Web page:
My father often says something rather wise: you get what you pay for.
In the case of the exasperated dog trainer from last week’s post, we saw a pretty good illustration of this idea. She rewarded her dog for refraining from bad behaviour for 3 seconds, and that’s what the dog continued to do. They had established a behaviour chain: misbehave + wait 3 seconds + get a treat + repeat.
Behaviour science got her into this mess, but fortunately, behaviour science can get her out. [DISCLAIMER] I’m not a professional dog trainer, but here’s how I would address a situation with any sort of critter or person who had this type of problem with reinforcement:
#1 Catch ’em being good (before they have a chance to misbehave)
If you are finding that you’re stuck in a behaviour chain, look for those opportunities before the misbehaviour even starts. If this dog owner were a friend of mine [I am not currently taking dogs as clients], I’d say the following:
- As soon as you approach the difficult situation, before you even let her off the leash, give her that treat.
- Give her an easy command (if possible) and then give her a treat again.
- Get a little closer to the difficult situation, and give her a treat if you see her hesitate.
- Basically, reward the heck out of every non-example you can get, gradually increasing the level of difficulty.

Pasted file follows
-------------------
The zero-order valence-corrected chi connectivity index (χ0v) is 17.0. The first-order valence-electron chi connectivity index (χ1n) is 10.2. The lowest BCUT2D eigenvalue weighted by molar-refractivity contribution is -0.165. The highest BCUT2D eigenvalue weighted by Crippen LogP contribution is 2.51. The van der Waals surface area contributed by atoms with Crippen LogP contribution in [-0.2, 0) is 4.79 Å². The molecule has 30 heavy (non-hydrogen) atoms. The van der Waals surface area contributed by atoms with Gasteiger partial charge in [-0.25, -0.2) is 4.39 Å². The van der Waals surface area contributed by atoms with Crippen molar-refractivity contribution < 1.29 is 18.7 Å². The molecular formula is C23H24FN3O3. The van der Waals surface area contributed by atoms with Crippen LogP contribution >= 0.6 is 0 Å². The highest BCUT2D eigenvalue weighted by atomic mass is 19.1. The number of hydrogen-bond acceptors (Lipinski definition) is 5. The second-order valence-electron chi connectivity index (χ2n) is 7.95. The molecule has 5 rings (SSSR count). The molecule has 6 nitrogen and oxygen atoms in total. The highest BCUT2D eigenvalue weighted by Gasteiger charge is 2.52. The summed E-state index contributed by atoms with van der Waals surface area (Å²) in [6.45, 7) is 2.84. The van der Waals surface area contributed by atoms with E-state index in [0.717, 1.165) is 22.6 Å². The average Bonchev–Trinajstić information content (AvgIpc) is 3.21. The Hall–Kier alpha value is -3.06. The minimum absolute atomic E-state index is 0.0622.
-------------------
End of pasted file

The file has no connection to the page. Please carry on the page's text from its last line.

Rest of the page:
#2 Sttrrreeettccchh it out
The despondent pet owner seems to have been given some bad advice. There was no plan offered for gradually increasing expectations and gradually reducing the rewards (behaviourists would call these shaping and thinning, respectively.)
Instead of waiting 3 seconds and delivering the treat, the dog owner could
- wait 5 seconds,
- then 10 seconds,
- and dialing up the wait-times as much as possible, a little bit at a time.
This doesn’t solve the problem of the behaviour chain (i.e., the dog initiates the problem behaviour because she gets a treat for stopping), so here’s what I would suggest:
- first, wait 3 second take a step back, then deliver the treat
- add some more steps, and maybe an easy command, then deliver the treat
- create more and more physical and behavioural distance between the naughty behaviour and the treat
- in doing so, you break the behaviour chain, and the dog starts associating treats with the other steps.
- Eventually it’s quicker just to run up to you and perform the usual array of tricks, but make sure the routine doesn’t get too difficult, because dogs (and people) tend to follow the path of least resistance, and will find the quickest and easiest way to get reinforcement.
I’ve used the example of a pet-owner, but humans have behaviour chains too, of course. They can be really tough to break, and you might see some really challenging behaviour if you try to switch it up too quickly. If you’re worried that you need to break a behaviour chain, and you’d like some support, I can help! Sign up here for a free 30 minute consultation.